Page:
LU for REAL: Hmong & Christianity

Talia Gutierrez, Staff Reporter

Clear your schedules because LU for REAL is back with another event to bring students closer to understanding the many cultures around the world for March 3, 2020! 

For those who don’t know, the LU for Religious Education Awareness, and Literacy Series is an event that has been taking place at Lakeland for three yearsOnly twice a year are Lakeland students graced with an atmosphere that encourages listeners to ask questions about the religions and cultures previously unknown to them.  

These events have been very popular among students since they started three years ago.  

…I have only been here this year, but…I’ve heard students reflect really positively on programs we’ve had last year and even the year before,” said Chaplain Julie Maddalena, and this semester will be no different. 

For this semester, we have Sheboygan resident Mr. Vue X. Yang, who will be going into the origins of Hmong traditions. This is aanimist based religion that focuses on the belief of two worlds, the seen world (our world), and the unseen world (the world of spirits). It is through this belief that all human bodies, the hosts, house more than one or even two souls.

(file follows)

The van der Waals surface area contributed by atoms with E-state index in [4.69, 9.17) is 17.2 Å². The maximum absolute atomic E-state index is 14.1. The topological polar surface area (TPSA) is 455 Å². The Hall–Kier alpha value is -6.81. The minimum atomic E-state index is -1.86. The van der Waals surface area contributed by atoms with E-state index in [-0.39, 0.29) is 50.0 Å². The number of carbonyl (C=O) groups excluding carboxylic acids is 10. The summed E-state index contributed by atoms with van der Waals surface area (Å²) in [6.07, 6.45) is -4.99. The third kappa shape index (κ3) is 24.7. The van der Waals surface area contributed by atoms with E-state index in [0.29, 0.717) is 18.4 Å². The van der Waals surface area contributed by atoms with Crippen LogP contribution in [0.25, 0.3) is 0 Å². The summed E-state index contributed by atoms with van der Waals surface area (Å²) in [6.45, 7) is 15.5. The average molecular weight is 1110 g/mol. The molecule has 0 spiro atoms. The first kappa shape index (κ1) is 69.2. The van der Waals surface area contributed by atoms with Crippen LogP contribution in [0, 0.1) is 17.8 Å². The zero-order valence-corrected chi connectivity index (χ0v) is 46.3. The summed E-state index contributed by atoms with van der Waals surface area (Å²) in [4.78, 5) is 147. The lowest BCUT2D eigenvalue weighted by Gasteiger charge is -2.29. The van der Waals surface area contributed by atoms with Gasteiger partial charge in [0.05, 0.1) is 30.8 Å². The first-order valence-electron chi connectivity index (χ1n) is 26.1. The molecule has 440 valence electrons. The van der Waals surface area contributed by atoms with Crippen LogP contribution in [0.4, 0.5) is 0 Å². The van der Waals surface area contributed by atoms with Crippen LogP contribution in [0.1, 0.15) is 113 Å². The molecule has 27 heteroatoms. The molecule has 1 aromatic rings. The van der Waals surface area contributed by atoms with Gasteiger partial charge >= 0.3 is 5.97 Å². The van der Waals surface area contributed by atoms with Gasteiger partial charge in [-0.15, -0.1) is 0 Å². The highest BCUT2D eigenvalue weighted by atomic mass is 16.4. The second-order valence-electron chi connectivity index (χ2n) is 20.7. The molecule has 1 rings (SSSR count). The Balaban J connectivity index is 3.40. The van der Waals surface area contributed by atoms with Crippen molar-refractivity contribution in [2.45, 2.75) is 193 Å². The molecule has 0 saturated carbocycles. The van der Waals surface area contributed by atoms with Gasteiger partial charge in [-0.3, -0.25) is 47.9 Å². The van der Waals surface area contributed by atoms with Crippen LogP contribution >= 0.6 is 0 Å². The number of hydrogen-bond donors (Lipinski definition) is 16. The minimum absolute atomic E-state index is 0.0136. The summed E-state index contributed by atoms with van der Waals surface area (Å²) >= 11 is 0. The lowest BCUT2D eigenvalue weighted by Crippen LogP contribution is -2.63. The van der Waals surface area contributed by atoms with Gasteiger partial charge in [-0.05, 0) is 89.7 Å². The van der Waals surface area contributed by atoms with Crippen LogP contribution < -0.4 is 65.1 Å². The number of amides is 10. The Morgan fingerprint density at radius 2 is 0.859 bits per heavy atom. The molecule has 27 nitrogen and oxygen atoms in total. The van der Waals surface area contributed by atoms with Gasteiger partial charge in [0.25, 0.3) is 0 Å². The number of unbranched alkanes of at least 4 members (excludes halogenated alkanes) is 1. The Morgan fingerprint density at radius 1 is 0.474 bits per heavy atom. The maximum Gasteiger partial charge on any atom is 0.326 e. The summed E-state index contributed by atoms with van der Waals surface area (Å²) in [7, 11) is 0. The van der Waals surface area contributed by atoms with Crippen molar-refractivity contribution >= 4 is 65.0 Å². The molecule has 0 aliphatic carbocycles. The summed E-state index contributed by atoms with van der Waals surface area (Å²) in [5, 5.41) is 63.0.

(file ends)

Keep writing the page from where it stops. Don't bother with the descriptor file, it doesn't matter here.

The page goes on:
The isolation of a soul can lead to illness or even death. Only through the rituals of the Hmong religion and its Shaman can a soul be retrieved and restore balance and harmony to the host.    

This is not all that pertains to the Hmong traditions. Along with their Shamans, curing rites, and marriage traditions, Yang will be sharing not only the many fascinating traditions of Hmong but also how it has branched out to other religions such as Catholicism, Mormonism, Trinity Lutheranism, Baptism, as well as many others, over the generations. 

Lakeland wants students to attend and develop, “an understanding…a greater awareness about a faith tradition that they might not know anything about, or a culture, or faith tradition…” explained Linda Bosman, director of the Ulrich Center and donor relations. 

There are many students who feel grateful for these attempts to spread awareness. “I’ve heard students who represent or who are members of religious communities that are less commonsay how grateful they are to feel a little bit more understood, a little bit more known, and a little bit more seen, explained Maddalena. 

This is event will be at 6:30 p.m. in Laun 209 on March 3.